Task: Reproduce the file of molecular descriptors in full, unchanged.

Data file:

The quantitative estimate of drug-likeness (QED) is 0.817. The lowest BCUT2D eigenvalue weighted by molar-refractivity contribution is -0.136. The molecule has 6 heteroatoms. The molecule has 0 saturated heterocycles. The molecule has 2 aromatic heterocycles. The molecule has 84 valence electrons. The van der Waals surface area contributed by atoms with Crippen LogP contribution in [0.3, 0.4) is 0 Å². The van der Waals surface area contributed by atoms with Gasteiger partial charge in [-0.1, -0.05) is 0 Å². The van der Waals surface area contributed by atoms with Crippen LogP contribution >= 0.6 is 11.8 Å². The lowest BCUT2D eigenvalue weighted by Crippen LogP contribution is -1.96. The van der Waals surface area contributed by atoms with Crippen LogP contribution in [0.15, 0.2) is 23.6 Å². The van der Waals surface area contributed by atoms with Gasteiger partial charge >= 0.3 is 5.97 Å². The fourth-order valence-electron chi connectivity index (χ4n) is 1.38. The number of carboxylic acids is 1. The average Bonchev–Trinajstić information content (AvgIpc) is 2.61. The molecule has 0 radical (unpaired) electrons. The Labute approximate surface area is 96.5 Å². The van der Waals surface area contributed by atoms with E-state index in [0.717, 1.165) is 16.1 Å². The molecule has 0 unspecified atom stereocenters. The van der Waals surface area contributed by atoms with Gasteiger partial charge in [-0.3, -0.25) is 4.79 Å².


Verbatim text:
The quantitative estimate of drug-likeness (QED) is 0.817. The lowest BCUT2D eigenvalue weighted by molar-refractivity contribution is -0.136. The molecule has 6 heteroatoms. The molecule has 0 saturated heterocycles. The molecule has 2 aromatic heterocycles. The molecule has 84 valence electrons. The van der Waals surface area contributed by atoms with Crippen LogP contribution in [0.3, 0.4) is 0 Å². The van der Waals surface area contributed by atoms with Gasteiger partial charge in [-0.1, -0.05) is 0 Å². The van der Waals surface area contributed by atoms with Crippen LogP contribution >= 0.6 is 11.8 Å². The lowest BCUT2D eigenvalue weighted by Crippen LogP contribution is -1.96. The van der Waals surface area contributed by atoms with Crippen LogP contribution in [0.15, 0.2) is 23.6 Å². The van der Waals surface area contributed by atoms with Gasteiger partial charge >= 0.3 is 5.97 Å². The fourth-order valence-electron chi connectivity index (χ4n) is 1.38. The number of carboxylic acids is 1. The average Bonchev–Trinajstić information content (AvgIpc) is 2.61. The molecule has 0 radical (unpaired) electrons. The Labute approximate surface area is 96.5 Å². The van der Waals surface area contributed by atoms with E-state index in [0.717, 1.165) is 16.1 Å². The molecule has 0 unspecified atom stereocenters. The van der Waals surface area contributed by atoms with Gasteiger partial charge in [-0.3, -0.25) is 4.79 Å².